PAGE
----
This week tomatoes are coming on strong in my garden.  Once we got the taste for homegrown, home canned tomatoes, we just couldn't go back.  Last year's tomato blight was devastating.   We are determined never to eat another industrially canned food again.   The beauties above will be enjoyed all year in our house.  I can feel fall coming on and it makes me more determined to fill the pantry.

This post is part of Simple Lives Thursday blog hop.  Hop on over and check out what everyone is doing.

Monday, August 9, 2010

Harvest Monday Aug 9,2010

This post is part of Daphne's Dandelions' series for Harvest Monday.  Click on over and check out what everyone is harvesting this week.

We're really into the heat of summer here.  Some things are starting to give up and others are just coming into their own.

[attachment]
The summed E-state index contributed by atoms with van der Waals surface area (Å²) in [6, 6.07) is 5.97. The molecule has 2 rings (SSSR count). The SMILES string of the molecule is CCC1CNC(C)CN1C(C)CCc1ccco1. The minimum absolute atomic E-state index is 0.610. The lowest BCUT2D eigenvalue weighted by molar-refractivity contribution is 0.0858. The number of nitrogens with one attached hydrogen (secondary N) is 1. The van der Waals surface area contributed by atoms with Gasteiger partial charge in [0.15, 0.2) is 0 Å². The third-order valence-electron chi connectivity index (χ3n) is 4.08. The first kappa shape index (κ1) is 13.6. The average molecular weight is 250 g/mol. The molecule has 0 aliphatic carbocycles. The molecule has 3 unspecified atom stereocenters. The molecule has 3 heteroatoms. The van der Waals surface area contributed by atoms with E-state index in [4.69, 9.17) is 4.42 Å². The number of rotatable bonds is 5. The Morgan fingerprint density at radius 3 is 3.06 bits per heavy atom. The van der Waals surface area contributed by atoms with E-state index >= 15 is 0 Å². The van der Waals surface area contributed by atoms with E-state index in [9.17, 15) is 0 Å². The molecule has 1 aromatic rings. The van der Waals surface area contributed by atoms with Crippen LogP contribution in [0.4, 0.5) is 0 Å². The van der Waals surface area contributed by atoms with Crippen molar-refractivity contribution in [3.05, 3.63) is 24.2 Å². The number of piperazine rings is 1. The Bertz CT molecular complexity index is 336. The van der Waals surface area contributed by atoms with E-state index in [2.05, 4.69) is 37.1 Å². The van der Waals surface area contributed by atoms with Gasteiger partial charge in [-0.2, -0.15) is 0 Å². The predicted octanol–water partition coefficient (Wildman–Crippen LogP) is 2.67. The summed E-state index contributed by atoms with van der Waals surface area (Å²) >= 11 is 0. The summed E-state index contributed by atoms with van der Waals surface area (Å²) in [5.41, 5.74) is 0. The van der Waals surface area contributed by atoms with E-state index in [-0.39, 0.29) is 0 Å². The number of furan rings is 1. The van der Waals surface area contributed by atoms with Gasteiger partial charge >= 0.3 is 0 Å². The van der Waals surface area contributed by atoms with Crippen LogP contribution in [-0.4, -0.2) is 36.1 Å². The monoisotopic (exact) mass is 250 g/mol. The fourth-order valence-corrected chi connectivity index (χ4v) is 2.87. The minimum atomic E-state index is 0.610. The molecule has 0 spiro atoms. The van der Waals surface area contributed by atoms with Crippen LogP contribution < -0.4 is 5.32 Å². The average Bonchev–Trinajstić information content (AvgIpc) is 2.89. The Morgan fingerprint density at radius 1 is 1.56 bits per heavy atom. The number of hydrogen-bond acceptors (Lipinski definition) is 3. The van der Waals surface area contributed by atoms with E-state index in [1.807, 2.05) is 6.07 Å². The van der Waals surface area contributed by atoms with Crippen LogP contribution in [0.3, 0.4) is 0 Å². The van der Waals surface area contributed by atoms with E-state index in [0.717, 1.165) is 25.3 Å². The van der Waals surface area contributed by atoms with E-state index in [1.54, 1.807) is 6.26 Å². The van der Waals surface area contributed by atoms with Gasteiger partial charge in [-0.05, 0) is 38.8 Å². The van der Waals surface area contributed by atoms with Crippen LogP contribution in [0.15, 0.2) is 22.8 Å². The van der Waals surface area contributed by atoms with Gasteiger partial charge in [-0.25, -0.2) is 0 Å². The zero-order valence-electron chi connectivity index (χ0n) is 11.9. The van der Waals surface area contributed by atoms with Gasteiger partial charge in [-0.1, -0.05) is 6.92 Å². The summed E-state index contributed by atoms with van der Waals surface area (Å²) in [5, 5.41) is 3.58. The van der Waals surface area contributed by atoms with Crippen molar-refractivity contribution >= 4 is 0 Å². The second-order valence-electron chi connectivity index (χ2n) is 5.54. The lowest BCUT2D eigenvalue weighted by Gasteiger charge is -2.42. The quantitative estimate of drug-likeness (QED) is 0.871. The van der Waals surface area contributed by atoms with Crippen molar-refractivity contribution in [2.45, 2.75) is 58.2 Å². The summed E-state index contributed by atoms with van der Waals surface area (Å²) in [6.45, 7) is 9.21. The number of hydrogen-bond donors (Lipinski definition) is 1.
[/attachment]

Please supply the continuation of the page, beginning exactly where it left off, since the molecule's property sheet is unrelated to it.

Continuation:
These are the first of the Yukon Golds.  I'm only harvesting as I need them.  There are tons of potatoes (hopefully!)  still awaiting harvest, but the longer I keep them in the ground, the longer they'll keep in the house.  Most will probably stay there until October or so.  In the meantime, we'll continue to eat fresh potatoes every so often.

A typical harvest for this time of year.  The cucumbers are not looking terribly healthy these days.  I should get a few more from them though.